Carnival of Journalism (#jcarn): Tips for using your iPhone as a jack-of-all-media-devices

Note: This post is another installment for the Reynolds Journalism Institute’s Carnival of Journalism project (#jcarn), where people passionate about journalism are sharing ideas in the blogosphere about ways to preserve and improve the craft. This month’s topic: Hack my workflow. What are the tools, apps, etc. that make you more efficient?


For years, I used my mobile phone as just that: a phone.

I resisted the push toward the cool, shiny smartphones. I didn’t buy into the Blackberry hype. I was fine with the Nokia hockey puck that came free with my less-than-geek phone plan.

And then came Father’s Day 2008.

That’s when my wife generously bought me a first-generation iPhone, and the device morphed from phone to the jack-of-all-media-devices.

Since that time, I have loaded and unloaded dozens of apps — yes, I’ve since upgraded to an iPhone 4 — trying to find the best way to configure the machine for maximum usability and efficiency.

Here are a few of my favorite iPhone tips:

  • Integrate Twitter and Instapaper: The Twitter app is the most frequently used on my phone. I check it whenever I have spare moments, waiting in line or sitting at a doctor’s office. I have three primary accounts for various purposes, and all can be accessed by this single app. My main account, @grovesprof, serves as my main news feed, and often, people I follow recommend fabulous links that I just don’t have time to read when I’m scanning headlines. So I quickly open the link and then hit the forward button (the square with an arrow bounding out of it) and click “Read Later.” The added benefit: If it’s a full Web site, Instapaper automatically formats the page for mobile reading. And when you update your Instapaper feed, it’s readable even when you’re offline (such as on an airplane).
  • Turn the phone into your social-media device: In addition to Twitter, I have my e-mail accounts as well as Facebook, Tumblr, Foursquare, and WordPress all available. I don’t check them as frequently as Twitter, but I can quickly scan those sites as well to ensure I’m not missing important messages. Also, use the camera on your phone; you can share photos almost instantaneously. It’s a great way of capturing life as it happens.
  • Take advantage of Calendar alerts: I admit it. I am the quintessential absent-minded professor. I forget stuff all the time. So I sync my iPhone calendar with Microsoft Outlook, load in all of my events, and have the calendar remind one day before an event/meeting happens. For some reason, the full-day alert helps me remember more effectively.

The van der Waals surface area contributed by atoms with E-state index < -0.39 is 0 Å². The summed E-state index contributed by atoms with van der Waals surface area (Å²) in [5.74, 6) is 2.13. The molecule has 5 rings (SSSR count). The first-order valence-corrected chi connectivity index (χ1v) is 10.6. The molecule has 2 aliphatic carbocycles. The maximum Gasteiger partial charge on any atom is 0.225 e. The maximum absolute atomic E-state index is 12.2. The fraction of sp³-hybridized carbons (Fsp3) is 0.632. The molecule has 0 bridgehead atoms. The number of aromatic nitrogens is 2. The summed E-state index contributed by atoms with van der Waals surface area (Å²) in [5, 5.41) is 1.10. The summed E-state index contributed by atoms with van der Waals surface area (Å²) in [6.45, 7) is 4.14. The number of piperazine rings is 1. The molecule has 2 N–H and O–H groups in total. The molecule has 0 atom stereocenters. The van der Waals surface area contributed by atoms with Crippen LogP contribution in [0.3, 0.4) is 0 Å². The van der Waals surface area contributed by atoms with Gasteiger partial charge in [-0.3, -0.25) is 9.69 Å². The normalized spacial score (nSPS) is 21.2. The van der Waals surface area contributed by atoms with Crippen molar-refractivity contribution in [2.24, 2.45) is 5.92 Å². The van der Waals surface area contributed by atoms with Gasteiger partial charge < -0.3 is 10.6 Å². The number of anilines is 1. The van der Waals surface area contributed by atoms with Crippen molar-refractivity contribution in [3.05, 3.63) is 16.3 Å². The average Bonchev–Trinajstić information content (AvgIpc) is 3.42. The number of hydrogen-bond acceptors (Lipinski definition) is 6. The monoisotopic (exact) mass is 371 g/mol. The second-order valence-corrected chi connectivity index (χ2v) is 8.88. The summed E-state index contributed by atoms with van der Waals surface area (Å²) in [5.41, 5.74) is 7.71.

• Train your brain with Brain Trainer/Words With Friends/Bejeweled 2 Blitz: Yes, I do have a few games to while away the time. I find these three allow you to have fun in small one- to five-minute increments and strengthen your brain in the process. I swear these apps have improved my attention and ability to sight-read music.
  • Limit your pushes: I don’t have apps push me data, in part because it’s a drain on the battery. Instead, I’ve set my Twitter account to alert me via text message only when someone @mentions me or DMs me. It’s far more efficient.
  • Connect to the cloud: Dropbox is a fabulous tool for multiple-access folders in the cloud. It appears on your home computer and laptop, and it’s accessible via Web and iPhone app. The app is great for accessing and editing documents on the fly.
  • Don’t forget the iPod: For years, I had a phone and an iPod, and the primary draw of the iPhone to me was its built-in iPod. Each week, I load a variety of podcasts and play them at double-speed. At first, the semi-chipmunk voices are disconcerting, but I’ve learned to listen this way over the past several months to consume more podcasts in less time. They’re great for car rides and treadmill runs. My favs: PBS NewsHour, NPR’s Fresh Air, and This American Life.
  • Learn to read on an iPhone: At first, it’s a bit awkward to read for lengthy periods of time on the tiny screen. But I’ve found a number of free books and discovered a great app called Overdrive Media Console at our library that allows me to check out e-books on my phone. (The iPhone 4’s diamond-sharp Retina screen definitely helps.)

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